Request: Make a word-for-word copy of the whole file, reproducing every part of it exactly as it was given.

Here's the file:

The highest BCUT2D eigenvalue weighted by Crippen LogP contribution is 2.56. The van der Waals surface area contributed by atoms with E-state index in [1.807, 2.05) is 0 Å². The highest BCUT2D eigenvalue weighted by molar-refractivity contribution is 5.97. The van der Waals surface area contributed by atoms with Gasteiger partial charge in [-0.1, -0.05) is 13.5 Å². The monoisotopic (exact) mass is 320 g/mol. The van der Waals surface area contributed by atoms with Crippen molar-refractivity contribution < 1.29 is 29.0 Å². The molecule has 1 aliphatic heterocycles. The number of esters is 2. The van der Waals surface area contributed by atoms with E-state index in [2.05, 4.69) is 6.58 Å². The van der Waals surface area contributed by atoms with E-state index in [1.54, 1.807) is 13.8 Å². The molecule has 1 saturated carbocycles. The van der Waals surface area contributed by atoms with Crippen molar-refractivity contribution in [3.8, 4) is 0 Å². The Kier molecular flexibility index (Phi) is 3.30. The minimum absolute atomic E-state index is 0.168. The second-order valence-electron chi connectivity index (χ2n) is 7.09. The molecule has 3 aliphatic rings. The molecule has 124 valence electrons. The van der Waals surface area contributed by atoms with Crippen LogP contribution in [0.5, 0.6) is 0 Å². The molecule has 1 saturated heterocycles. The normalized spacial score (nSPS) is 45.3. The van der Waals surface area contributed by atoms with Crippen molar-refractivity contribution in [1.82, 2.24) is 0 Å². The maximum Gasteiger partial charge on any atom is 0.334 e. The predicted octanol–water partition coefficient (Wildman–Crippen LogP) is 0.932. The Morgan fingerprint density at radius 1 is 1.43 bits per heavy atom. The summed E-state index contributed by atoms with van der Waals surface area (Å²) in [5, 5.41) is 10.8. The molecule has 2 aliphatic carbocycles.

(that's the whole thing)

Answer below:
The highest BCUT2D eigenvalue weighted by Crippen LogP contribution is 2.56. The van der Waals surface area contributed by atoms with E-state index in [1.807, 2.05) is 0 Å². The highest BCUT2D eigenvalue weighted by molar-refractivity contribution is 5.97. The van der Waals surface area contributed by atoms with Gasteiger partial charge in [-0.1, -0.05) is 13.5 Å². The monoisotopic (exact) mass is 320 g/mol. The van der Waals surface area contributed by atoms with Crippen molar-refractivity contribution < 1.29 is 29.0 Å². The molecule has 1 aliphatic heterocycles. The number of esters is 2. The van der Waals surface area contributed by atoms with E-state index in [2.05, 4.69) is 6.58 Å². The van der Waals surface area contributed by atoms with E-state index in [1.54, 1.807) is 13.8 Å². The molecule has 1 saturated carbocycles. The van der Waals surface area contributed by atoms with Crippen molar-refractivity contribution in [3.8, 4) is 0 Å². The Kier molecular flexibility index (Phi) is 3.30. The minimum absolute atomic E-state index is 0.168. The second-order valence-electron chi connectivity index (χ2n) is 7.09. The molecule has 3 aliphatic rings. The molecule has 124 valence electrons. The van der Waals surface area contributed by atoms with Crippen LogP contribution in [0.5, 0.6) is 0 Å². The molecule has 1 saturated heterocycles. The normalized spacial score (nSPS) is 45.3. The van der Waals surface area contributed by atoms with Crippen molar-refractivity contribution in [1.82, 2.24) is 0 Å². The maximum Gasteiger partial charge on any atom is 0.334 e. The predicted octanol–water partition coefficient (Wildman–Crippen LogP) is 0.932. The Morgan fingerprint density at radius 1 is 1.43 bits per heavy atom. The summed E-state index contributed by atoms with van der Waals surface area (Å²) in [5, 5.41) is 10.8. The molecule has 2 aliphatic carbocycles.